The Stoic Visualization Epictetus Did to Shield Himself Against Misfortune
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The Stoic Visualization Epictetus Did to Shield Himself Against Misfortune

The Stoic Visualization Epictetus Did to Shield Himself Against Misfortune

In today’s Stoicism article, we’ll decode Chapter 4 from Epictetus’ handbook.

Epictetus saw that we become frustrated and angry when our expectations about the world clash with reality.

If you practice the exercise Epictetus lays out below, you will be protected from ever having a bad day or becoming disappointed when your expectations are not met.

There are three simple steps involved in this Stoic technique.

To get access to my entire Stoic library and future illustrated breakdowns, visit my other blog The Stoic Handbook.

I/ Rehearse Your Plan

When you plan to do something, before doing it, mentally rehearse what will happen.

Pay particular attention to the things that may threaten to disturb your peace of mind.

Here are some examples:

I plan to go to work. 

  • The bus to work may be crowed and smell bad.
  • I may not have a seat.
  • When I get to work, I may arrive late and receive a comment from my boss.
  • In work people will try to make me gossip with them.
  • I will experience distraction and boredom when performing my tasks.

I plan to go to the gym. 

  • At the gym, it may be busy and I may not be able to use the machines I would have liked to use.
  • There may be aggressive people walking up and down the gym puffing their chest out.
  • There will be people who don’t tidy up after themselves.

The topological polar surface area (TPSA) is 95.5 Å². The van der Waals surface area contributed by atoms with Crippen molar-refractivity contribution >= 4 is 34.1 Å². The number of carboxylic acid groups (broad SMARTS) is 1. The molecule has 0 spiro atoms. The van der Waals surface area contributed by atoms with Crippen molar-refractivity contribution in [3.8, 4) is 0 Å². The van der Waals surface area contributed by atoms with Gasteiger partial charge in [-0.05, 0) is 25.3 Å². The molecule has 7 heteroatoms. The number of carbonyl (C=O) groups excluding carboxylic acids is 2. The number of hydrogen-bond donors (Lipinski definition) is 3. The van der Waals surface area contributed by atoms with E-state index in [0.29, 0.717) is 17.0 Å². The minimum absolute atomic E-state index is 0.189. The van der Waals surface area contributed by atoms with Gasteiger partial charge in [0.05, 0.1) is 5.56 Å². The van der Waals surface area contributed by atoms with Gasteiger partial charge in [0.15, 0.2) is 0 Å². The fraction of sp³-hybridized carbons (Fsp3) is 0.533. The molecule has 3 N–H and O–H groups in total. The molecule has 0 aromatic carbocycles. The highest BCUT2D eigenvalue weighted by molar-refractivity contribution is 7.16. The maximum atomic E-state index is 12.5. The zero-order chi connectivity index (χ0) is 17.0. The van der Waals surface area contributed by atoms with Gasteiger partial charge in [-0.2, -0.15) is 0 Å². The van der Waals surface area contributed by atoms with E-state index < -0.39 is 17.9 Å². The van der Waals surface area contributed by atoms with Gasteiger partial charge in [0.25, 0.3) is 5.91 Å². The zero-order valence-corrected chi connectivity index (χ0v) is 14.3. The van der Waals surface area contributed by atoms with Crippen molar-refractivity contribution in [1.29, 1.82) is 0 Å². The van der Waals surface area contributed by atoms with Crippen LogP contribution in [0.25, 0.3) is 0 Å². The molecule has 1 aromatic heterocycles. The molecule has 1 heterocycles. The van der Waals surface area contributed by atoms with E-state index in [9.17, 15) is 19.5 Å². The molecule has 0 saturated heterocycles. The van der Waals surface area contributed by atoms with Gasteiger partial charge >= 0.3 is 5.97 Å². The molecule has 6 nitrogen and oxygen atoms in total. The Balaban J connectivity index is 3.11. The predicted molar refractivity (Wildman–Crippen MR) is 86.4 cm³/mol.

• There may be people who try to make me rush using the machines I’m on.

I plan to have a date with my partner. 

  • My partner may make a bad joke or inappropriate comment.
  • They may not listen to everything I say.
  • They might bring up something from the past that provokes an argument.
  • The food might take a while to come.
  • I may be disappointed by the expense of the bill.

II/ Add Stoic Intention

After you have rehearsed the plan, say the following instruction to yourself:

I want to go through with this plan, but I also want to exercise reason and maintain my peace of mind. This will be impossible if I irrationally go to pieces every time something “unfavourable” happens.

III/ Make Stoic Intention Part of the Plan

Whenever we plan to do something, we must also plan to do that thing wisely.

So we always have two goals:

  1. Follow the plan
  2. Practice wisdom while following the plan

If we always contemplate realistic expectations about the frustrating elements of the activity we plan to do, we will be prepared to meet that frustration with tranquility.


Whenever planning an action, mentally rehearse what the plan entails. If you are heading out to bathe, picture to yourself the typical scene at the bathhouse – people splashing, pushing, yelling and pinching your clothes. You will complete the act with more composure if you say at the outset, ‘I want a bath, but at the same time I want to keep my will aligned with nature.’ Do it with every act. That way if something occurs to spoil your bath, you will have ready the thought, ‘Well, this was not my only intention, I also meant to keep my will in line with nature – which is impossible if I go all to pieces whenever anything bad happens.